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Sorry to do this to you all.... :)

Discussion in 'Lens Lust' started by Commodorefirst, Nov 10, 2005.

  1. Commodorefirst

    Commodorefirst Admin/Moderator Administrator

    May 1, 2005
    but I just can't resist,

    a crop of my "worst" corner, upper left, with my new 85 1.4 :biggrin: Of course it was very hard to identify a "worst" corner since they are all pretty good. I think I have a great copy. Shot at f1.4, 1/4000 second, from about 3' away. Handheld just for fun, but the tripod shots were not much different at this shutter speed.

    All of my tests show that it is pretty darn good at 1.4 and gets maximum sharpness at f4 on up. But boy, at 1.4 and at close distances, your dof is super narrow! No backfocus issues either. Pinpoint accurate.


    oh and by the way, the 35mm f2 is very very nice too. A song comes to mind "Heaven,.....I'm in Heaven"

    The 85 1.4 and 35mm f2, are now among a quartet with the 180 2.8, and 200VR, for sharpest lenses in my kit. Color and contrast winners are still the big telephotos for now until I get some shots on real subjects with the new lenses.

    Happy lusting

  2. Congratulations, Wade. The 85 F/1.4 is a sweet sweet lens and I am sure you will enjoy it very much.
  3. Wade, sorry to say this, but I think you are seriously wrong here. I can detect quite a bit of softness in various parts of this image. The lines do not converge properly in the center, and the ruler markings are not at all consistent. In order to help you sort this out, I would suggest that you send the lens to me where I can test this much more thoroughly for you over the next 24 months or so. I will very carefully test this side-by-side with my 85 1.8 during the high school basketball season and report both on sharpness as well as focus speed. I would only make this offer to a fellow forum member, let me know when you are ready to ship and I'll send you my address.

    (so, do you think he will fall for it? No, you fool, I think you should put your glasses back on :wink: )

    To be honest, Wade, waving these bits in front of people is really quite unfair. Of course you will now have the joy of knowing that you are helping to spend other folks money :biggrin:
  4. Commodorefirst

    Commodorefirst Admin/Moderator Administrator

    May 1, 2005
    Thanks so much, and I already am enjoying it. Never knew that lens testing could be so "thrilling"

  5. Commodorefirst

    Commodorefirst Admin/Moderator Administrator

    May 1, 2005
    That is how I ended up with the 200VR, Ron and others extolling the virtues of the lens. and UF and his beast, now I am almost glad I got a bad beast copy, this is to much fun. anyway...... I figured it is the least I could do to help other addicts and lusters.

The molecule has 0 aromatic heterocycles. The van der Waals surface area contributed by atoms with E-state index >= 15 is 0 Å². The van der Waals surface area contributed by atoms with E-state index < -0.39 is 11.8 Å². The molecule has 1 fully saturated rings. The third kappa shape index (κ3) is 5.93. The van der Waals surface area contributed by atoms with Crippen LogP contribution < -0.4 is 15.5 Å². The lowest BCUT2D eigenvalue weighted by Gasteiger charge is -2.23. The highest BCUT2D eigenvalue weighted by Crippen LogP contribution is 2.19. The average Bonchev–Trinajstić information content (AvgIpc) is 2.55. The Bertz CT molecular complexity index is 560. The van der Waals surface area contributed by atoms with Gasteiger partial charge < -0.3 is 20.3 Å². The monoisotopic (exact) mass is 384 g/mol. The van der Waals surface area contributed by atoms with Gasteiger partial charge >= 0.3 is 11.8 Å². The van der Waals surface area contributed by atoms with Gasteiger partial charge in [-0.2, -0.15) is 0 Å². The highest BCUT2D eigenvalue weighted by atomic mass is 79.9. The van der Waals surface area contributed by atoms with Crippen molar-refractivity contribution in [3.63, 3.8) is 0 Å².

6. Chris101


    Feb 2, 2005
    Hi Wade!

    I like to shoot the occsional rez target myself. They are especially frisky in the fall, don't you think? :wink: I have the 35 f/2 and 180 f/2.8 and I agree that these are magically special lenses. I'm curious though. I would consider the 200vr a replacement for the 180, not a compliment. How do you justify that, especially considering the slow focus issues the 180 has? Is it a size thing?
  7. MontyDog


    Jan 30, 2005
    #1064 - You have an error in your SQL syntax;
  8. Commodorefirst

    Commodorefirst Admin/Moderator Administrator

    May 1, 2005
    Chris and Paul

    Chris and Paul, great comments and questions.

    I have nearly sold the 180mm 2.8 lens several times since getting the 200VR, but the lens is just so light and useful for carrying around in general use. When I hike, walk, go to an outdoor event that doesn't require fast focus, I used to take the 24-120VR and the 180mm prime. Now I will take the 35mm and the 180mm and maybe the 85mm, or another setup that is very flexible, my 12-24mm and 85mm, and 180mm. That seems to be what I shoot mostly, wide and tele. The 180 is also just a nice unobtrusive long range portrait/street lens. Also it was the first "pro" lens I bought and I tend to get sentimental with equipment. :wink:

    200VR? 2 reasons:

    I bought the 200VR for wildlife/birding to have a second lens/camera setup when I was stationary at a blind or location with the 200-400VR. Some of my best Eagle/Bird shots came with the 300f4 AFS while I was setup with the 200-400 at a nest or water hole and things were happening behind me. Also, I needed the shutter speed with the f2 or 2.8 with a 1.4 attached to help with flight shots in the golden light time periods. The 300f4 just was to slow for that even with iso 400 (I never shoot higher than iso 400 for wildlife since I tend to crop these images a lot.) I am hoping that with the d200 the focus will be faster and I can use iso 800 and have more crop room.

    The other "PRIME" reason for the lens was indoor dance recital, and indoor theatre/concert photography which I do a lot. Here the speed of the 200VR vs the 180 2.8 is a huge difference, and the VR helps with my handholding of the lens. Even with the small light 180 when I was shooting at ISO 800 or 1600 at 2.8 I was only getting a shutter speed of 1/100 to 1/250, maybe a bit more, now I can shoot at 800 ISO in most good theatre lighting situations and get 1/300 - 1/400. Helps with Dance Blur.

    Well, some long explanations, thanks for taking the time to read and trying to understand my thought process.

  9. hamsey


    Mar 9, 2005
    Hopefully, that lense will be my next purchase:smile: Holidays are approaching fast. Enjoy it!

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